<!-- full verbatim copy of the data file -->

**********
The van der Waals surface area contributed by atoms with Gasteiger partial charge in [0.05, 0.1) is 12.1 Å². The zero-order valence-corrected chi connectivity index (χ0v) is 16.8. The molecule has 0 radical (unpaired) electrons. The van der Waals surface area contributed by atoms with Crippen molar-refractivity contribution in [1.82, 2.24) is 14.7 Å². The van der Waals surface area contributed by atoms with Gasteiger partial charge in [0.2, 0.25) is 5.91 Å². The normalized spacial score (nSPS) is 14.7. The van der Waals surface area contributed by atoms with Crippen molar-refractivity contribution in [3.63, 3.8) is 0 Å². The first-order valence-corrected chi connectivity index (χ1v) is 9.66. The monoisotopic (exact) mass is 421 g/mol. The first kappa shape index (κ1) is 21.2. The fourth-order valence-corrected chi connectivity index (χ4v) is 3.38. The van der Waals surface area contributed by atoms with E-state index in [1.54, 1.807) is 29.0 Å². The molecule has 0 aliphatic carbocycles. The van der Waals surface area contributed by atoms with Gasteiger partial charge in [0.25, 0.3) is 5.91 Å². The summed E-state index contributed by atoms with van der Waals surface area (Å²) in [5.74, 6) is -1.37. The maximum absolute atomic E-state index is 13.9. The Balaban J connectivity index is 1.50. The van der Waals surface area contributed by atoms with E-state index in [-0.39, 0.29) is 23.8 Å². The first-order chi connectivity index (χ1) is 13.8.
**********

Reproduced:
The van der Waals surface area contributed by atoms with Gasteiger partial charge in [0.05, 0.1) is 12.1 Å². The zero-order valence-corrected chi connectivity index (χ0v) is 16.8. The molecule has 0 radical (unpaired) electrons. The van der Waals surface area contributed by atoms with Crippen molar-refractivity contribution in [1.82, 2.24) is 14.7 Å². The van der Waals surface area contributed by atoms with Gasteiger partial charge in [0.2, 0.25) is 5.91 Å². The normalized spacial score (nSPS) is 14.7. The van der Waals surface area contributed by atoms with Crippen molar-refractivity contribution in [3.63, 3.8) is 0 Å². The first-order valence-corrected chi connectivity index (χ1v) is 9.66. The monoisotopic (exact) mass is 421 g/mol. The first kappa shape index (κ1) is 21.2. The fourth-order valence-corrected chi connectivity index (χ4v) is 3.38. The van der Waals surface area contributed by atoms with E-state index in [1.54, 1.807) is 29.0 Å². The molecule has 0 aliphatic carbocycles. The van der Waals surface area contributed by atoms with Gasteiger partial charge in [0.25, 0.3) is 5.91 Å². The summed E-state index contributed by atoms with van der Waals surface area (Å²) in [5.74, 6) is -1.37. The maximum absolute atomic E-state index is 13.9. The Balaban J connectivity index is 1.50. The van der Waals surface area contributed by atoms with E-state index in [-0.39, 0.29) is 23.8 Å². The first-order chi connectivity index (χ1) is 13.8.